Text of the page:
When Porsche introduced the Cayenne, the SUV was met with a sea of laughter. No one had attempted a sports-oriented utility vehicle before; on paper, the idea sounded totally daft. Yet Porsche quickly proved everyone wrong. Sales of the model have remained relatively consistent in both the United States and Europe since its 2002 production launch — paving the way for similar products around the globe.
While most of these models have taken the form of amped-up versions of mainstream SUVs and crossovers, a swell of performance utilities are blurring the line. Ferrari is supposedly working on an SUV called the Purosangue, Lamborghini developed the Urus, and Ford will reveal its “ Mustang-inspired” crossover later this month.
During General Motors’ third-quarter earnings call, one analyst wondered if the manufacturer wanted to follow suit with a utility vehicle modeled after the Corvette. Sure, it sounds crazy, but so did those other aforementioned vehicles at one time.
The poor server at the Chevrolet Corvette Stingray Convertible launch had just dumped an entire tray of backwash onto her chest, thanks to the raucous, deafening, unholy rumble of the C8.R Corvette that had been started and revved up nearly fifty feet away from her. I stifled my laugh and reassured her from my nearby hi-top table.
“Don’t worry,” I said to her as she stood there shaking with a combination of laughter and disgust. “I don’t think anybody else saw that.”
If you want to read all about how great the new Corvette Stingray Convertible is, I encourage you to go to your web browser and read any one of the literally hundreds of stories that were posted the instant the embargo dropped last night. There, you will be able to read all about the nearly 500 horsepower and the 3-second zero-to-60 times and the 16-second-folding-hardtop and the $67,499 price tag, plus you’ll be able to see some very flattering photos of an orange Vette that have been photoshopped within a pixel of their lives. I was doing “Triometrics” at the hotel while everybody else was breathlessly regurgitating the stats, so I apologize that you’re only getting this vital information this morning instead of last night.
But, if you want to read about how the Corvette Stingray Convertible is the ugliest, most Playskool looking car I’ve ever seen in person, plus some stuff about how the C8.R shows us how terribly executed the coupe/convertible is, stick around and click the jump.
With the Corvette ZR1 currently off the table, Chevrolet has eased the existing Stingray into a comfortable 450 to 650 horsepower. While that might be enough to trounce just about anything you might encounter on the daily commute, it doesn’t have the necessary might to embarrass a Lamborghini Aventador with total assurance.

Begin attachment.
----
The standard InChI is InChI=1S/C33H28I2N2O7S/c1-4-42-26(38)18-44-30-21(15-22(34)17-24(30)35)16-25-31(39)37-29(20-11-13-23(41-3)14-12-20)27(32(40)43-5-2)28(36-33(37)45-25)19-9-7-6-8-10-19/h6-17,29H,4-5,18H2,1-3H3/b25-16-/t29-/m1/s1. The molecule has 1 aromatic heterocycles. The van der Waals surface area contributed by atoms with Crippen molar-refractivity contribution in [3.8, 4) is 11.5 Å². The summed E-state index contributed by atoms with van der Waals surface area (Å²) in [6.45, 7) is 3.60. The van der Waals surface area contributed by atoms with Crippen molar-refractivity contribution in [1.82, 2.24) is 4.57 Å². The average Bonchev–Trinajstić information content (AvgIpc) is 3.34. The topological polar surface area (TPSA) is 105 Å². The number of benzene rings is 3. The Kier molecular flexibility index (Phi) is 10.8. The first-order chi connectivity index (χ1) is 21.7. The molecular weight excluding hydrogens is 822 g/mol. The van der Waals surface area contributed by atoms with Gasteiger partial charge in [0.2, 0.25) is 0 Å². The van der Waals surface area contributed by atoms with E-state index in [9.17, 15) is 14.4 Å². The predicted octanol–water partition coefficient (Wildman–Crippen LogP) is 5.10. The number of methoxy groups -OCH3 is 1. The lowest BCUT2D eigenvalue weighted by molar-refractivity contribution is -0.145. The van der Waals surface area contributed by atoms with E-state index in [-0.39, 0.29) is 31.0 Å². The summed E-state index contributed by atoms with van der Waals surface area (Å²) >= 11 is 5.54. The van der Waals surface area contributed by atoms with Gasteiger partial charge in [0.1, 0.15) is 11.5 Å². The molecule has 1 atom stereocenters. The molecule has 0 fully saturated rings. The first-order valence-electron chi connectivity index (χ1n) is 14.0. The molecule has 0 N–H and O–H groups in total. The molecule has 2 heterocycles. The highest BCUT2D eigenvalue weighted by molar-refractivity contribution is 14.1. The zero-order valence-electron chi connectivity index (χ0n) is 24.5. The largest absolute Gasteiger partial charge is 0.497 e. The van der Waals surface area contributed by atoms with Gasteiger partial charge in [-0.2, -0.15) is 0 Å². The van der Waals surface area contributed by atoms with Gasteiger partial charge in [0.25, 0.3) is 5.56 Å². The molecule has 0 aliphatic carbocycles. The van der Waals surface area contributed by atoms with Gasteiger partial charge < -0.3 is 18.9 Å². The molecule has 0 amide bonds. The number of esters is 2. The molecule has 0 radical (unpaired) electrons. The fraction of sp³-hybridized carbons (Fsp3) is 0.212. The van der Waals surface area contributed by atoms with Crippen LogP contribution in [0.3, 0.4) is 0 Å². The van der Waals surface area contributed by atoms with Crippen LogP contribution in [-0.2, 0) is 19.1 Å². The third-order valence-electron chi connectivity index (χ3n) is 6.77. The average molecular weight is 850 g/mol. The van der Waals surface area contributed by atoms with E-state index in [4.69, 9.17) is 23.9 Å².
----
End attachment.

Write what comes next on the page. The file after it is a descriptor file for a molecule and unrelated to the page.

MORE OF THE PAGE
That’s unfortunate, as one of the Corvette’s best attributes is being able to bully European exotics sitting at a much higher price point. While America does have a handful of muscle and pony cars that can do the job, the majority would have trouble accomplishing that feat going any direction other than straight. So, with Dodge’s Viper now absent from the automotive landscape, we could really use the ZR1 right about now.
Fortunately, it’s coming soon and it’s bringing 750 horsepower with it.
(From “HW” comes a tale of a Corvette, a hot-blooded Alfa Veloce, and a young Italian wife with romance on her mind.)
Sam, a good friend of mine, had lusted after a particular 1965 Corvette Stingray, and had somehow finally acquired the object of his desires. However, the cost of putting on 23 coats of a gorgeous, dark, lipstick red paint and clear coat, of making mechanical improvements, and paying for necessary auto insurance (Sam was under 25 and single) kept him totally broke for a period of time.
We had a lot of fun running around Louisiana in the ‘Vette, but his automotive mistress was keeping him in the poorhouse. Sam wasn’t some rich kid, so he reluctantly decided to sell his mistress. But he had a plan. He would get another car before he sold the ‘Vette. That way he could hold out for the best money on his beauty.
Not too long ago, General Motors brought comfort to many a new 2015 Corvette Stingray owner with a feature that would do for them what teddy-bear cams did for concerned parents, recording audio, video and vehicle data when the key was given to the valet. Alas, the spyware could land the owner in legal hot water in a dozen states, to say the least.
Production on the all new seventh generation 2014 Corvette Stingray has begun, though they haven’t officially gone on sale yet while the inventory pipeline fills. It’s the first time in decades that the Stingray name has been used by the Corvette. However, it turns out that you can buy a brand new Stingray right now, and for only about $7,000. There’s just one catch. It’s not a Corvette, made by Chevy or even sold in the United States.